• SHARE

Europe went dark on March 20. As the moon swept across its face, the sun was hidden for about three hours in an eclipse that allowed only 20 percent of its usual light to reach the Earth. It’s a reminder that, in the drive to switch more of the world to renewable energy sources, solar panels don’t light up when it’s dark, and turbines don’t rotate when the wind doesn’t blow. The sea, though, is constant, reliable — and scandalously underutilized.

Europe has also been swift to adopt wind power, with sufficient capacity to meet more than 10 percent of the region’s energy needs, according to the European Wind Energy Association. That reflects a global embrace of turbines, which has seen the world’s wind capacity double since 2009, according to the Global Wind Energy Council:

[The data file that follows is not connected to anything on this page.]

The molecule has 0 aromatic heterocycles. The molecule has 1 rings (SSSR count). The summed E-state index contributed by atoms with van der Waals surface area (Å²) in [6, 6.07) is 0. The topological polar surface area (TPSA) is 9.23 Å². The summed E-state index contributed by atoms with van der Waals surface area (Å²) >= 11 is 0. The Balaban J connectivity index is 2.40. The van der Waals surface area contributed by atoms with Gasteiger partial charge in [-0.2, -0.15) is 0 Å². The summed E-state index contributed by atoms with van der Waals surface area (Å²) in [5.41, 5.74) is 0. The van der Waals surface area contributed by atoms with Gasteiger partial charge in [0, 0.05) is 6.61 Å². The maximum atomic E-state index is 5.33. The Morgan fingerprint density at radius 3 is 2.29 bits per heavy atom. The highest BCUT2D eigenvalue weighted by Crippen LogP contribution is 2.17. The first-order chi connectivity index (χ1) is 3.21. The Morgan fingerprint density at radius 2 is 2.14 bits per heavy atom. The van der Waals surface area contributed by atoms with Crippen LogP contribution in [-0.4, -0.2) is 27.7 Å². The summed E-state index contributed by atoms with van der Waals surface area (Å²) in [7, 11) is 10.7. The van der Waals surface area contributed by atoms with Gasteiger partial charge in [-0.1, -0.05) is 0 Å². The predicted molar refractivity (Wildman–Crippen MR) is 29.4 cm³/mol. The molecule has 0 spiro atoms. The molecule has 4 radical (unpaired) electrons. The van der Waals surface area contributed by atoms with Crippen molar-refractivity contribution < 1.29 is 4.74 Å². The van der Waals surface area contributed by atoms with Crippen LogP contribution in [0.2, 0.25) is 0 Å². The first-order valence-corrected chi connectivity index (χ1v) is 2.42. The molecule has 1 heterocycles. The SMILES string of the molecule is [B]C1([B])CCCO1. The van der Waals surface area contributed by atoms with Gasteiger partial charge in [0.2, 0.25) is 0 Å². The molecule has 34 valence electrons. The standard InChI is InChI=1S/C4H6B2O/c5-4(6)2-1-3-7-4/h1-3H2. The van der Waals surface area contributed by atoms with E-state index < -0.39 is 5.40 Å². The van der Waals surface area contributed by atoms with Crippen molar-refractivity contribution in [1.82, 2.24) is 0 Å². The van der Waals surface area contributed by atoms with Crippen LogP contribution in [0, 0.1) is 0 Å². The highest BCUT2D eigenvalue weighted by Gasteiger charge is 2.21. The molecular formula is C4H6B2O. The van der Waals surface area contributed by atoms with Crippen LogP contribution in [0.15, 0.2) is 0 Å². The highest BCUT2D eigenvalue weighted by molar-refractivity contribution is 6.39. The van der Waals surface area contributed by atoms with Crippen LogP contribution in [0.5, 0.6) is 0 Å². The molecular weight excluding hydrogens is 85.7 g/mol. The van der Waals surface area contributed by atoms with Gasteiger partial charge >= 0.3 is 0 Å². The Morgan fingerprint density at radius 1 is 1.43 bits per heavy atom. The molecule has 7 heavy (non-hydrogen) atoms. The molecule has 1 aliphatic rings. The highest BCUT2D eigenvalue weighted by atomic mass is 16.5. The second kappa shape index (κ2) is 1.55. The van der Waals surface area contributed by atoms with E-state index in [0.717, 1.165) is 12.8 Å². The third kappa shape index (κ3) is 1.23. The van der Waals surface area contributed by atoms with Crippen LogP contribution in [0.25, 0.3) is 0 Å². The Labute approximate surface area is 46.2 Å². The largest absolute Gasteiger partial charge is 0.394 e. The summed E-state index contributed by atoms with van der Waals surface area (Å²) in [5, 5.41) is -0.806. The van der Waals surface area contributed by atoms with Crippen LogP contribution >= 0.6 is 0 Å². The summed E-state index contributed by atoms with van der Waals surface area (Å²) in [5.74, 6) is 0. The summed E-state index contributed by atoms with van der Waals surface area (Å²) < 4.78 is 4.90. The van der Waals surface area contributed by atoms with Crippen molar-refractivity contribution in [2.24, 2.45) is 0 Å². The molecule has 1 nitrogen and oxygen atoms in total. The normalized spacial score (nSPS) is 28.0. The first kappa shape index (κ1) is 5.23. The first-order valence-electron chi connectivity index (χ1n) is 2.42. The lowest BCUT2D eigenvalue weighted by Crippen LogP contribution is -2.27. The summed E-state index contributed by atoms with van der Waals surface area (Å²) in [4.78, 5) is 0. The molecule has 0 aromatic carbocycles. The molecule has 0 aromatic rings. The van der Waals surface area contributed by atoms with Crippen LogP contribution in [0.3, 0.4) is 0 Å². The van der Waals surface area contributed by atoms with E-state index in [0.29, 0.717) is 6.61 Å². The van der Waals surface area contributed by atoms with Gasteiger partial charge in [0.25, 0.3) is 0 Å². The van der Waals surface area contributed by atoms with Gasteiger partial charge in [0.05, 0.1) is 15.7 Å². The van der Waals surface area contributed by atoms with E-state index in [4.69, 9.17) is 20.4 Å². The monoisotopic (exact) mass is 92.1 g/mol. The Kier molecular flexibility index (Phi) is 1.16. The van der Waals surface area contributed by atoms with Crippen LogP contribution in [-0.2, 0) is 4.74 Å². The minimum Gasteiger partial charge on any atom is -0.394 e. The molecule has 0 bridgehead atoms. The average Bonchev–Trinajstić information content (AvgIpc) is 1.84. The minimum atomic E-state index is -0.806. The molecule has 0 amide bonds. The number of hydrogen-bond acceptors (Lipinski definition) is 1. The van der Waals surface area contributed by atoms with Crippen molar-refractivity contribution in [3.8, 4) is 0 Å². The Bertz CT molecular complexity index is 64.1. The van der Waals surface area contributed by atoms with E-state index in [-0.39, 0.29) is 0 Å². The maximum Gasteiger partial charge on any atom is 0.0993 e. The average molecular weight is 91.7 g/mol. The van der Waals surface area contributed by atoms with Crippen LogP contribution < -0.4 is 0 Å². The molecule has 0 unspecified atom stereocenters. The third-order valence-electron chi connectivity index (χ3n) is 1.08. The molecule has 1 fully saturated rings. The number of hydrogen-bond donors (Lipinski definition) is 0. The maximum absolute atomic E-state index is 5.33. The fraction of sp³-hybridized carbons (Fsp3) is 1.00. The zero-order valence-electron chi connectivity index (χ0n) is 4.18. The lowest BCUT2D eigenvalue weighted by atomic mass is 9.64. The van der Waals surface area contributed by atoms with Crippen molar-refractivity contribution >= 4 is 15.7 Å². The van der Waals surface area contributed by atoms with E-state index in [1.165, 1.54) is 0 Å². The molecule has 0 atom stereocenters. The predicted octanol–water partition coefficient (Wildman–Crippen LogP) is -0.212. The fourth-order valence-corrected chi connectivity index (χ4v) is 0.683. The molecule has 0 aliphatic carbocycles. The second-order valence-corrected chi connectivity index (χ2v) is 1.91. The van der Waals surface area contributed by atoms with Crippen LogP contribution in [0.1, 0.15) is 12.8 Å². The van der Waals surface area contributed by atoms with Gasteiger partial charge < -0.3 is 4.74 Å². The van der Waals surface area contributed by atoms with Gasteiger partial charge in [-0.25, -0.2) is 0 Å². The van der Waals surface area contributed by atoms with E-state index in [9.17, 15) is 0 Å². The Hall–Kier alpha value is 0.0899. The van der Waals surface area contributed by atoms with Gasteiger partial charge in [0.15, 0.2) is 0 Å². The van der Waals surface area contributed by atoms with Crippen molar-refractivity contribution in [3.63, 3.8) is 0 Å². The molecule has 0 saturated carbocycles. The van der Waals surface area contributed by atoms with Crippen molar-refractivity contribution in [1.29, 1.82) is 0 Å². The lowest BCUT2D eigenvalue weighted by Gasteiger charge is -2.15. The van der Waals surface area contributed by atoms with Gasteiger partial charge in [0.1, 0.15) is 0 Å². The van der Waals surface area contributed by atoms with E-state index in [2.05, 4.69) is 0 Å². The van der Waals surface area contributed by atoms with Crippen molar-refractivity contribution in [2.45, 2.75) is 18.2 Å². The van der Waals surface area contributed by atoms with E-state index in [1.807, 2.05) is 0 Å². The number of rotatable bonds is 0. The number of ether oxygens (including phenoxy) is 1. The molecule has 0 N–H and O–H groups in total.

Unable to view this article?

This could be due to a conflict with your ad-blocking or security software.

Please add japantimes.co.jp and piano.io to your list of allowed sites.

If this does not resolve the issue or you are unable to add the domains to your allowlist, please see out this support page.

We humbly apologize for the inconvenience.

In a time of both misinformation and too much information, quality journalism is more crucial than ever.
By subscribing, you can help us get the story right.

SUBSCRIBE NOW